The unnatural external drag imposed generally by club head guiding devices heretofore proposed renders the strokes executed during use of the device artificial and subject to force influences not present during normal golf strokes. Because of frictional resistance and other extraneous forces strokes made with such prior devices are unnatural and artificial and do not truly simulate actual conditions encountered in executing a free and natural golfing stroke.

The present invention provides a golf stroke guiding device which imposes a minimum of restraint on the user and permits him to execute an entirely natural swing during which heexperiences the normal feel of the club and the various forces acting thereon under normal circumstances. Accordingly, after using the device of the present invention in practice or otherwise, a user can proceed to execute similar strokes without the use of the device and under substantially the same conditions which he experienced in practice with the device.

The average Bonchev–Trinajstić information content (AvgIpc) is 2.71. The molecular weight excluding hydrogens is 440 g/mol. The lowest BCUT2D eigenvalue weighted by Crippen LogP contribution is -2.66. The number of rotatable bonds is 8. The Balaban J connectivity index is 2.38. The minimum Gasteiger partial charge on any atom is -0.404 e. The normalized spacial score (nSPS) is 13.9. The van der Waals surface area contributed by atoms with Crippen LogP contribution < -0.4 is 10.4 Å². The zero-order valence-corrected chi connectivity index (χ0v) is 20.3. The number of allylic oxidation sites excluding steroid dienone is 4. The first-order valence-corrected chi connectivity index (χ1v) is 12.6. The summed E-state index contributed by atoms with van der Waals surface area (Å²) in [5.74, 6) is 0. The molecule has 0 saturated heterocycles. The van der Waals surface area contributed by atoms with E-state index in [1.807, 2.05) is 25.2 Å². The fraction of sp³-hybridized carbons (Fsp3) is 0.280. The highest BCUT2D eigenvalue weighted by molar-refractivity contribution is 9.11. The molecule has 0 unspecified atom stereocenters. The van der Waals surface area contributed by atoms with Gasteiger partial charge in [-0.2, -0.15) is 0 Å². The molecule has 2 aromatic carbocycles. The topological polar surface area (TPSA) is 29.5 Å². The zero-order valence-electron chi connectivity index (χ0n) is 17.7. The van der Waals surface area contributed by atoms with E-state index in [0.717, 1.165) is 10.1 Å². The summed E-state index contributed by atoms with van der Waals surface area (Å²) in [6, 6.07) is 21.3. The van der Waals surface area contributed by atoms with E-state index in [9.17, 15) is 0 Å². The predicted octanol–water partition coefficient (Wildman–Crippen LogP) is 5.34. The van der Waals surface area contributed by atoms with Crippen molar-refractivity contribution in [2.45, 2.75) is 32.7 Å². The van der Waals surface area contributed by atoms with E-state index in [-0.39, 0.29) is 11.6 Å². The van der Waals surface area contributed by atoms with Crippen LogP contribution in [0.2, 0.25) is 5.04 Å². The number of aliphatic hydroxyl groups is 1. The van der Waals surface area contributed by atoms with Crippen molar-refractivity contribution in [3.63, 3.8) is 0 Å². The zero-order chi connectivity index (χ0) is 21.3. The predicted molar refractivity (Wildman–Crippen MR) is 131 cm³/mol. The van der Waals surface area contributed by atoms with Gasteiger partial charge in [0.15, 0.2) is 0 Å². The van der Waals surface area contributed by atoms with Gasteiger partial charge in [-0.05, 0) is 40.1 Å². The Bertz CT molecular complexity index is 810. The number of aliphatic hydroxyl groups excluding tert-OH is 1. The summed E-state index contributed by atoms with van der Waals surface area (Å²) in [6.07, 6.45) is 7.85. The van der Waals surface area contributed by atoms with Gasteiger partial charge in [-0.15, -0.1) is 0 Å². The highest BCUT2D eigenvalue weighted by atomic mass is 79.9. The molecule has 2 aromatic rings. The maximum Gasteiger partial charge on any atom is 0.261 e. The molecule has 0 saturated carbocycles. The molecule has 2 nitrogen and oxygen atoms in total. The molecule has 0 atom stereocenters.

According to the present invention means are provided which guide the club in the theoretically correct path of movement but permit the club head to move unrestrictedly in the direction of extent of the club shaft and which permits any movement of the club outwardly or away from the user. It has been found that most if not all involuntary tendencies of incorrect swinging involve deviations of stroke inwardly or toward the user and the device of the present invention is designed and arranged to prevent incorrect tendencies in this direction without imposing any restraint on free swinging excepting only when such tendencies evidence themselves.